Another day in paradise

It’s the day of my medical check-up which allows me to sleep in an extra hour and miss the firs half of the working day. Last week some colleagues were complaining about having to get up extra early to be there on time, which just goes to show how much earlier my working day begins than any of my colleagues’. It’s one of those days where the train decides to take twice as long to reach its destination but thankfully I scheduled in enough time, a hang-up from my London days combined with a morbid fear of being late, and the carriage isn’t crowded.

At the clinic I hand over my bodily fluids, previously collected in the supplied containers and change into an ill-fitting turquoise jimbe, a clinical pajama of sorts, and squeeze into washable slippers several sizes short of comfort. As I sit amongst the throng of salarymen near the wide-screen television in the waiting area Mr. Womaniser comes in. Mr. Womaniser is a colleague, a pretty good, level-headed artist with an unfounded but eagerly promoted reputation for playing the field. He looks very tired. He pops into the changing room and joins me, his jimbe and slippers a perfect fit. It’s quite busy and it takes a good half hour before my name is called out. I make my way to a separate room where I get started off with the hearing test. A male nurse is a little flushed and asks me if I speak Japanese. “Ganbarimsu!” is my usual answer, which means “good luck to me!” and never fails to raise a smile, a laugh even, as it does now. He then proceeds to explain in faltering English how this test works. “Um, um, earphone, um, sound, press, um…” “Yes, yes,” I say in Japanese, “I press the button when I hear a sound.” “Press, button, um…” The tests starts and finished, the nurse telling me “very good!”

Next are the scales, eye test, iris photograph and blood test. For some reason I get nervous when they take my blood pressure. This always happens and as soon as my arms goes into the machine my heart rate skyrockets. It’s a silly thing and usually requires some calming from the nurses and a second try. Not this time. I recon they presume I have high blood pressure. I am told to wait and another half hour goes by as I watch a small television where an old guy is teaching viewers to not eat crap food and go walking once in a while lest you drop dead.

Finally I get to see a doctor, a small, round salaryman type who has the obvious grin of a Japanese man confronted by a gaijin, He has my form in front of him and asks me if I wrote it as the kanji is very good! “No,” I admit, “the wife wrote that. Kanji is beyond me.” He is a little disappointed but not enough to kill his enjoyment of actual gaijin interaction. He asks to listen to my heart so I open my jimbe top and let him have it. He asks me if I sport and though the temptation is there to mention Wii Sports, I decide to answer truthfully. “I thought so,” says he and indicates his stomach and points at mine. Great, a doctor pointing out my little love handles, very comforting and not a little hypocritical considering his own build. But he’s right; I hang my head and agree with him. My brush with physical activity in Japan deserves a post in itself so I won’t go into that right now.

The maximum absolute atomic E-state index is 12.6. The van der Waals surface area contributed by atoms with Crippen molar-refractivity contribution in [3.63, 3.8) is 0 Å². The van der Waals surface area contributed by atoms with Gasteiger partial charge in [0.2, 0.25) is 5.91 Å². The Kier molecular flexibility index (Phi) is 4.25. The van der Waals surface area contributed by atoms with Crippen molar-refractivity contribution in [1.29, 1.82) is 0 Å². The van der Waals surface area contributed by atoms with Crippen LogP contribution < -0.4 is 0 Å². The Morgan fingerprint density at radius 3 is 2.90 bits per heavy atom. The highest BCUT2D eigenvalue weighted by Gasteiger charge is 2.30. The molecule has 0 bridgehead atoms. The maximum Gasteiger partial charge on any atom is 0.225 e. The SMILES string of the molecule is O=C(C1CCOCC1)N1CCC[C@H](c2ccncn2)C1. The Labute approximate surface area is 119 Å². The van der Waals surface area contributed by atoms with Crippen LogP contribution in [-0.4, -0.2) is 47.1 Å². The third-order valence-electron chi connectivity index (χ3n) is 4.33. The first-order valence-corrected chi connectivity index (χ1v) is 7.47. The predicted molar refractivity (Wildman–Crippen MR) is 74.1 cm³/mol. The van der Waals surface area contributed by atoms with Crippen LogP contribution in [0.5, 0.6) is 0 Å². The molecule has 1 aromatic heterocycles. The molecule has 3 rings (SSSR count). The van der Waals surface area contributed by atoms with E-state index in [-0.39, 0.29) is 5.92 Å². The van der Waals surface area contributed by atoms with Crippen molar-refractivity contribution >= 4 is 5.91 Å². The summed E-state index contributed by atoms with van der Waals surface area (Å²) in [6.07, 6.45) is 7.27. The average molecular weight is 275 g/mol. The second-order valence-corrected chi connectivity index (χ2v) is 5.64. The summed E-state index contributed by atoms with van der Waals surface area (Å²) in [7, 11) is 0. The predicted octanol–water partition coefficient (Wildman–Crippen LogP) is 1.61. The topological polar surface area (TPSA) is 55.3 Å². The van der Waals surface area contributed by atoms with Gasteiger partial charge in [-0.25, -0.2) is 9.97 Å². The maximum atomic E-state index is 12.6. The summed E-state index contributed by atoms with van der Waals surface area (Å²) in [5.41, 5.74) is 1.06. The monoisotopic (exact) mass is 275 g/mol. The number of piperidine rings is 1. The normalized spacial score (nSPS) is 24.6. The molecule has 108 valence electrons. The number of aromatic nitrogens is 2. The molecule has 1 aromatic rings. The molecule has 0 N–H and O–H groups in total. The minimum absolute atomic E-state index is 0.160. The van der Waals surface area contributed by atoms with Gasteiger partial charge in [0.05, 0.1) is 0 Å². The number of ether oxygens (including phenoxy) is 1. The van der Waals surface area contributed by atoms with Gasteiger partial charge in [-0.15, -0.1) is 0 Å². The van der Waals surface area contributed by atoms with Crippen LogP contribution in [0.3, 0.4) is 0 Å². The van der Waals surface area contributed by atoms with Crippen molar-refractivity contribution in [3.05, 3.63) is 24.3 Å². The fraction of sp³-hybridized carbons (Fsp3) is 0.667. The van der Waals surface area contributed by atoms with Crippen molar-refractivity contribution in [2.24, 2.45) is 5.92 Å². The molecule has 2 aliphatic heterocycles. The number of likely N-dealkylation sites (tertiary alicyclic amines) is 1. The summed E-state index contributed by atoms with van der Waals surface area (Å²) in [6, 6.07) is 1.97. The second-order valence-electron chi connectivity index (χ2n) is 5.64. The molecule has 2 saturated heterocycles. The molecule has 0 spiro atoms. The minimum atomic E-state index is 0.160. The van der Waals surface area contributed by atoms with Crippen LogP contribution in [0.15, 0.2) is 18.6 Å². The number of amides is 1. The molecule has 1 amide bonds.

The heart cardiogram, graph, whatever it is, passes uneventfully as does my chest X-ray, save for the technician exclaiming surprise at how tall I am. I’m not really; back home I can be considered short but amongst the Japanese I might be a giant. Next is the dreaded Barium shake. The room is small, filled almost completely by the swiveling table with an office on the side with a window through which the technician will bark his commands. I take the awful powdery stomach medicine, the worst part of it all, and down the Barium without a problem. On the table I’m having a lot of trouble with the commands; I am tired, I can’t understand the Japanese through the distortion of a microphone or the guy’s Japanese is a little too polite for my level. Either way I make him come out of his office to direct my position on one occasion; I have to hold one arm here, one there, legs together to the side, slightly turned on my right but not too much, shoulders here, stomach there. No wonder my Japanese fell short. The table then tilts forward and I momentarily hang upside down. Luckily that’s the end of it and I’m given four laxatives, which I don’t use, and the go ahead to clear off, which I gladly do.